A few weeks ago Bill Maher made a number of critical remarks about medicine and physicians. I sent Mr. Maher the following response in an effort to address his comments. I am sharing this with you in hopes that other physicians will also speak out in defense of our profession. Dear Mr. Maher, Let me start by saying that I have been a fan for many years. While I do not always ...

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Three years ago I received some of the best news of my life -- that I have dopa-responsive dystonia. (Yes, a neuromuscular disorder was welcome news.) Painful, life-interrupting muscle contractions had made the dystonia diagnosis likely several years before, despite poor response to standard treatments, and I was fighting through graduate school: trying to compensate for medication-induced memory problems, increasing need to work from bed, and a disappearing social life. ...

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Cholesterol pills are one of the great medical advances I’ve witnessed during my professional career. I am talking specifically about a category of medications called statins, drugs like Lipitor and Pravachol. These drugs have prevented probably hundreds of thousands of heart attacks and strokes. Only one problem with these drugs, however: statins won’t help people who don’t take them. And according to a study in the Annals of Internal Medicine, when ...

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Many of my patients are taking herbal supplements, or so they think.  This herbal and health supplements industry likely is envied by traditional pharmaceutical companies.  The latter has to spend zillions of dollars proving safety and efficacy to the Food and Drug Administration (FDA).  Many of these drugs are cast aside during the approval process or afterwards when serious side effects become known, or a new medicine is proved safer ...

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The letters are usually four pages long and begin by saying that my patient has received a temporary supply of the medication I prescribed. Next, there are general paragraphs about how the drug either isn’t on their formulary or the quantity exceeds the plan limits. None of these letters contains a reference to an online formulary physicians can access to compare covered alternatives. Then there are several cumbersome explanations about the appeal ...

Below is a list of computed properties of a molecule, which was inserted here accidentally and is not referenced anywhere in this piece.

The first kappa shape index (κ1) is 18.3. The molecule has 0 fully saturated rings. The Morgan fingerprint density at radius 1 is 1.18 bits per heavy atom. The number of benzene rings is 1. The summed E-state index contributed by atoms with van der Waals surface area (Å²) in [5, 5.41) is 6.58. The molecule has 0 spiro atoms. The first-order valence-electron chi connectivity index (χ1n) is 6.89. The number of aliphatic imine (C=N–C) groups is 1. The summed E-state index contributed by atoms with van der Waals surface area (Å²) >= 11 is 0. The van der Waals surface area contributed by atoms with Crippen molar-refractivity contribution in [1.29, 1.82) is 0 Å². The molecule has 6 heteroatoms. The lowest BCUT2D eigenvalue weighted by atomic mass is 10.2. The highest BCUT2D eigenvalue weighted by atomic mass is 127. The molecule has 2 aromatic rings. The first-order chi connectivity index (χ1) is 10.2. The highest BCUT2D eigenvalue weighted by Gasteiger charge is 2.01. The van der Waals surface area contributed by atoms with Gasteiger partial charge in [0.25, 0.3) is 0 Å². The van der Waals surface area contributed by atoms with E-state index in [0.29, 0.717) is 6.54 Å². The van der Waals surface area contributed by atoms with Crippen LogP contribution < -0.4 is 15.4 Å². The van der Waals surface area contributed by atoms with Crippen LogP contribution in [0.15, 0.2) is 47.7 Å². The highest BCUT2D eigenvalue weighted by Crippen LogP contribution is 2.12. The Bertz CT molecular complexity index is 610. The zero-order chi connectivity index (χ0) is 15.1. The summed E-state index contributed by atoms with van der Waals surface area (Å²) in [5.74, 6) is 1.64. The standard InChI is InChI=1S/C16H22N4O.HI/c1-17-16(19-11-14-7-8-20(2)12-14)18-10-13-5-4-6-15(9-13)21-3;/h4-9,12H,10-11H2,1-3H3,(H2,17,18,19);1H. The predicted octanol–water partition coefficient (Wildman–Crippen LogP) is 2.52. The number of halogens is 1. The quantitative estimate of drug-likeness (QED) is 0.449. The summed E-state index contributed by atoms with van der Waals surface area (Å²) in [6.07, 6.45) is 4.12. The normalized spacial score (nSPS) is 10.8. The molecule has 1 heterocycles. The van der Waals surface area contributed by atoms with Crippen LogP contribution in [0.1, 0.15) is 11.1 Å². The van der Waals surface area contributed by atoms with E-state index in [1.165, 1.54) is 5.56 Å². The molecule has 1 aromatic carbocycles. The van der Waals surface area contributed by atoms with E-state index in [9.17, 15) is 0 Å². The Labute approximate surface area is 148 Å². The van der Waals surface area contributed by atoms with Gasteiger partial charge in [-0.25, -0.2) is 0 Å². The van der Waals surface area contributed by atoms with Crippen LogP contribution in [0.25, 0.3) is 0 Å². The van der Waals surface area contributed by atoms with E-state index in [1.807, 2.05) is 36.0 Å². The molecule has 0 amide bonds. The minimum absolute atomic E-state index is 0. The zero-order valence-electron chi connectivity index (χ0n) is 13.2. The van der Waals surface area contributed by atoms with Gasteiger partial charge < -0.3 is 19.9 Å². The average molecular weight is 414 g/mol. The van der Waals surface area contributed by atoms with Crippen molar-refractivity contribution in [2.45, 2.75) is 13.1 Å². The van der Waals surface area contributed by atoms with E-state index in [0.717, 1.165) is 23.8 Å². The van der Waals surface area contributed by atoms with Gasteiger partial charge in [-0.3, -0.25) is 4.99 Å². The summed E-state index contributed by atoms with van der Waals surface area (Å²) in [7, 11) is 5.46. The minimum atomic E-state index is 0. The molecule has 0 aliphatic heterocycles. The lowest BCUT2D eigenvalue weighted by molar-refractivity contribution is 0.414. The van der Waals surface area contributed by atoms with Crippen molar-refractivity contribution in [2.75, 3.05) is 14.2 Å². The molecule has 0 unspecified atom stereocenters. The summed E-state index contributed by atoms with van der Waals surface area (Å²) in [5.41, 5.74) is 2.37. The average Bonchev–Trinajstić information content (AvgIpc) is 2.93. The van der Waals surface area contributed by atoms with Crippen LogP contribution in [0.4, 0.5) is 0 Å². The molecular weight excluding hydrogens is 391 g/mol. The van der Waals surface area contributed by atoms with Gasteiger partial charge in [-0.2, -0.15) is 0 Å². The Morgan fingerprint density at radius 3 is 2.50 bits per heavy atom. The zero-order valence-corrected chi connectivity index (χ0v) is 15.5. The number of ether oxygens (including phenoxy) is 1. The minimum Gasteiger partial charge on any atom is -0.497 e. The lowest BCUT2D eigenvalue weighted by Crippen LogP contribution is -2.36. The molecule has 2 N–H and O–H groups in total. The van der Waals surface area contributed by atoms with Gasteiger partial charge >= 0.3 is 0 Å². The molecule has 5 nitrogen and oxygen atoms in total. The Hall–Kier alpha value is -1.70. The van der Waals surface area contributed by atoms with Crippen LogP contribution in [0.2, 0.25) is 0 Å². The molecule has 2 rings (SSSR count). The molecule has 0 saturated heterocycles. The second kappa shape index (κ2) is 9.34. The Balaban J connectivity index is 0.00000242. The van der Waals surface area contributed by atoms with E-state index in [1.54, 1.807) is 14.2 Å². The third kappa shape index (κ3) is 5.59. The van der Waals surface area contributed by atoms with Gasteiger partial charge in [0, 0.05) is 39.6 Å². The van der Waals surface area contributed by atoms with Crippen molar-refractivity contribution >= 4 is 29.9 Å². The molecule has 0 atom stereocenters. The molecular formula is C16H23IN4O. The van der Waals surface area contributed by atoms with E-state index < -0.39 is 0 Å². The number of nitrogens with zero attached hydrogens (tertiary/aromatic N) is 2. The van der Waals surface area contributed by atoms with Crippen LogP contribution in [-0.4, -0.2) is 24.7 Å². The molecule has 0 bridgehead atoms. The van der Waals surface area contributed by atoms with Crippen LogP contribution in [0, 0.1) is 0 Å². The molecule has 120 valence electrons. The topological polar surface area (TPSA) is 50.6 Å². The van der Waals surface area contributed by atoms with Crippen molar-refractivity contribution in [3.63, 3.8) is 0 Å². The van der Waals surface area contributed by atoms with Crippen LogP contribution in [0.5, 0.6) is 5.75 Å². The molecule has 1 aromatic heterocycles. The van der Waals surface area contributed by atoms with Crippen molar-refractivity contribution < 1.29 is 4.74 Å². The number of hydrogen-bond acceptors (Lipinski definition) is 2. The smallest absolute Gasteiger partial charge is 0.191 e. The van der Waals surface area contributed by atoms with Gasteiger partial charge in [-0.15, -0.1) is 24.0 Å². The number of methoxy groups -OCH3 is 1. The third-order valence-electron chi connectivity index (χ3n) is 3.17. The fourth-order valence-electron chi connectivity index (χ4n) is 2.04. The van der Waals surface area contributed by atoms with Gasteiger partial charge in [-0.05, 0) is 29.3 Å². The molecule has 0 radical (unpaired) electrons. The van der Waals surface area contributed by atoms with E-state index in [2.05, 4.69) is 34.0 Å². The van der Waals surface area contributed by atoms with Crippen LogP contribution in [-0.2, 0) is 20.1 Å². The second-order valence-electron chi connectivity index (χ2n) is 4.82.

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As the Centers for Disease Control and Prevention (CDC) reported that people who received this season's influenza vaccine were only 23 percent less likely to be diagnosed with influenza than unvaccinated persons, CDC director Tom Frieden was publicly urging high-risk patients and their physicians to use antiviral medications to prevent complications and disease transmission:

People who are sick with flu, if they're very sick in the hospital or if they have ...

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Parents are appropriately expressing concern about the safety of Miralax®, a commonly used stool softener in kids, after a recent New York Times article exposed a potential association with long-term use of the drug and undesired behavioral side effects. As the article explains, the FDA has awarded a research grant to a team at the Children’s Hospital of Philadelphia (CHOP) to directly address these concerns. Miralax® has been used ...

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Spend less.  Live better.  Except, she didn’t have that long to live.  Maybe ten days ... probably not. Thirty-three years old, an illegal Mexican migrant worker, she was diagnosed in an emergency room with an aggressive stomach cancer two years ago, and she had been fighting for her life ever since.  Multiple rounds of chemo administered through our community medical clinic had not worked. And now, here she was in my ICU, ...

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The really incredible advances in the treatment of hepatitis C bring to life several relevant questions as we move forward into 2015. First, who should be treating hepatitis C patients (primary care providers, gastroenterologists, infectious disease specialists)? Second, can we really afford to use these new treatments? I recently discussed this topic with my GI and hepatology colleagues in AGA Perspectives, the bi-monthly opinion magazine of the
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If I could drop our health insurance altogether, I would. With a high deductible of $4,000 for in-network providers, my family of three has yet to reach our collective deductible over the last three years. This means we have to pay out of pocket for medical care until we reach that amount. To make matters worse, our health insurance premiums increased by 10 percent, forcing us to find a less ...

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